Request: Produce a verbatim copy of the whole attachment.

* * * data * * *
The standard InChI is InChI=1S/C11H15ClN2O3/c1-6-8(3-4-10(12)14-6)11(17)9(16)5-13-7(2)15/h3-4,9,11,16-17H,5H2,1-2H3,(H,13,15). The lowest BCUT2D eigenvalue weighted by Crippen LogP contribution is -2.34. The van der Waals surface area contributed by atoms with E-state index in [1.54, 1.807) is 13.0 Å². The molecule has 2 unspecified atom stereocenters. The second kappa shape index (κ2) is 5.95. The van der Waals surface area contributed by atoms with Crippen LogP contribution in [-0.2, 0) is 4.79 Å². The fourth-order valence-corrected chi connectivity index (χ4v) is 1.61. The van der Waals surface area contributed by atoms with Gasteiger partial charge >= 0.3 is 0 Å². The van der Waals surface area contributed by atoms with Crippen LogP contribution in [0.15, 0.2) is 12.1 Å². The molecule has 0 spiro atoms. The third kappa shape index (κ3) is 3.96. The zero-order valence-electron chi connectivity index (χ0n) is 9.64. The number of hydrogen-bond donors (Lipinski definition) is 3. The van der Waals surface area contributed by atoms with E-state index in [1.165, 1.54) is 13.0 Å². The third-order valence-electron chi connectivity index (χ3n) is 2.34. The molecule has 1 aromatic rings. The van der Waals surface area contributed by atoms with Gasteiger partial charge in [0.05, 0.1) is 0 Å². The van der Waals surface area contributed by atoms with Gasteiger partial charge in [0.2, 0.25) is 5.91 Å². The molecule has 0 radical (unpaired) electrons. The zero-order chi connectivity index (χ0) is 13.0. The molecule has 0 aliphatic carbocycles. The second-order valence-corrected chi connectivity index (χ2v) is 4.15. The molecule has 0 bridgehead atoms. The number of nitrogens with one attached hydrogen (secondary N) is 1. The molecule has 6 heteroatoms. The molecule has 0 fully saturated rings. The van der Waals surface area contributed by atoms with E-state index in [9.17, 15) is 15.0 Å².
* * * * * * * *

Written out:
The standard InChI is InChI=1S/C11H15ClN2O3/c1-6-8(3-4-10(12)14-6)11(17)9(16)5-13-7(2)15/h3-4,9,11,16-17H,5H2,1-2H3,(H,13,15). The lowest BCUT2D eigenvalue weighted by Crippen LogP contribution is -2.34. The van der Waals surface area contributed by atoms with E-state index in [1.54, 1.807) is 13.0 Å². The molecule has 2 unspecified atom stereocenters. The second kappa shape index (κ2) is 5.95. The van der Waals surface area contributed by atoms with Crippen LogP contribution in [-0.2, 0) is 4.79 Å². The fourth-order valence-corrected chi connectivity index (χ4v) is 1.61. The van der Waals surface area contributed by atoms with Gasteiger partial charge >= 0.3 is 0 Å². The van der Waals surface area contributed by atoms with Crippen LogP contribution in [0.15, 0.2) is 12.1 Å². The molecule has 0 spiro atoms. The third kappa shape index (κ3) is 3.96. The zero-order valence-electron chi connectivity index (χ0n) is 9.64. The number of hydrogen-bond donors (Lipinski definition) is 3. The van der Waals surface area contributed by atoms with E-state index in [1.165, 1.54) is 13.0 Å². The third-order valence-electron chi connectivity index (χ3n) is 2.34. The molecule has 1 aromatic rings. The van der Waals surface area contributed by atoms with Gasteiger partial charge in [0.05, 0.1) is 0 Å². The van der Waals surface area contributed by atoms with Gasteiger partial charge in [0.2, 0.25) is 5.91 Å². The molecule has 0 radical (unpaired) electrons. The zero-order chi connectivity index (χ0) is 13.0. The molecule has 0 aliphatic carbocycles. The second-order valence-corrected chi connectivity index (χ2v) is 4.15. The molecule has 0 bridgehead atoms. The number of nitrogens with one attached hydrogen (secondary N) is 1. The molecule has 6 heteroatoms. The molecule has 0 fully saturated rings. The van der Waals surface area contributed by atoms with E-state index in [9.17, 15) is 15.0 Å².